HomeRail BusinessHow Siemens' equality, diversity and inclusion team is helping mind the gap

How Siemens’ equality, diversity and inclusion team is helping mind the gap

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Companies across the rail sector are each finding their own way to ensure that the railway’s workforce is reflective of society at large. At the end of 2017, the industry set itself the target of increasing the number of women and black, Asian and minority ethnic (BAME) employees by 20 per cent. This was announced within a long-term rail partnership plan, which also emphasised the positive steps taken by Network Rail to ensure there is representation for lesbian, gay, bisexual and transgender (LGBT) employees in the sector.

The drive for equality, diversity and inclusion (EDI) throughout Siemens Rail Automation is championed by the company’s managing director, Rob Morris, with EDI groups forming at each of the company’s principle offices throughout the UK.

Explaining the importance of these teams to the business, Rob Morris said: “Whilst diversity defines our mix of people, inclusion focuses on how we embed and develop a culture which enables us to perform at our best and to work together seamlessly.”

The EDI team at the company’s Birmingham office is a shining example of the work that is being undertaken company-wide. Under the leadership of senior project engineer and regional EDI champion Candiece Henry, the team has been actively promoting a wide range of activities, including raising the profile of both the Women in Engineering and International Men’s days as well as hosting a number of STEM (science, technology, engineering and maths) events at local schools.

Ball Planning Committee: Samantha Zaman, Alison Taylor, Carol Dowe, Denise Copson, Claire Millson & Candiece .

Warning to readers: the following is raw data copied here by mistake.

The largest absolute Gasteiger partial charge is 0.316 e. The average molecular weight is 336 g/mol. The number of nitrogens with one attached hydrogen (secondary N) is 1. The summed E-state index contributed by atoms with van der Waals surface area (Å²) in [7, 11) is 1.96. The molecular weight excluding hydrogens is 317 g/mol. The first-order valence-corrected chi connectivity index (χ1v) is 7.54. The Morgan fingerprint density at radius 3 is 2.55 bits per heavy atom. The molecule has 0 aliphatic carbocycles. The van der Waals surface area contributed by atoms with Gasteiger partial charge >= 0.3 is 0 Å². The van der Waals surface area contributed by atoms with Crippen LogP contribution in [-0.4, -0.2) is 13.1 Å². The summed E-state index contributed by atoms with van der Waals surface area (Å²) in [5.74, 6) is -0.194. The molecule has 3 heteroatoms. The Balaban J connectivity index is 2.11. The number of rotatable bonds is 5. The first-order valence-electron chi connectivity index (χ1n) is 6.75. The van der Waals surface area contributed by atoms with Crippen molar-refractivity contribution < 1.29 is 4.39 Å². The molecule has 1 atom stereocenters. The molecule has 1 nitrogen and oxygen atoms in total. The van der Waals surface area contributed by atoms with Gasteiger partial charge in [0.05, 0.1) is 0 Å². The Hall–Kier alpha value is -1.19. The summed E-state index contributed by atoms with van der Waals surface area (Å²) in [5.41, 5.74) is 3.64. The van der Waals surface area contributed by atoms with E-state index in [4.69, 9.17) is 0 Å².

To continue to raise awareness of these key subjects, the EDI team has engaged with a local primary school to support a three-year programme of STEM-based support, which includes sponsorship of mathematics software and a commitment from Siemens to attend career talks and subject-based workshops. Within the business, the group has organised a number of team-building activities, training programmes and health-related talks, with presentations from suppliers and industry-wide support organisations. To broaden engagement across the business, volunteers are also invited to chair the regular EDI planning and strategy meetings, providing people with an opportunity to help shape the group’s efforts and suggest topics for further exploration.

Charity ball

A particular focus of the team’s work this year has been to support its nominated charity, ‘Birmingham Mind’, by holding a series of fundraising events including the Siemens Rail Automation ‘Mind the Gap’ Charity Ball. Nearly 200 people attended the black-tie event at the Birmingham Council House in November, which provided an opportunity to celebrate funds raised of more than £23,000 to support the charity’s vital work in the area of mental health. In total this year, the company has contributed £24,072 to Birmingham Mind.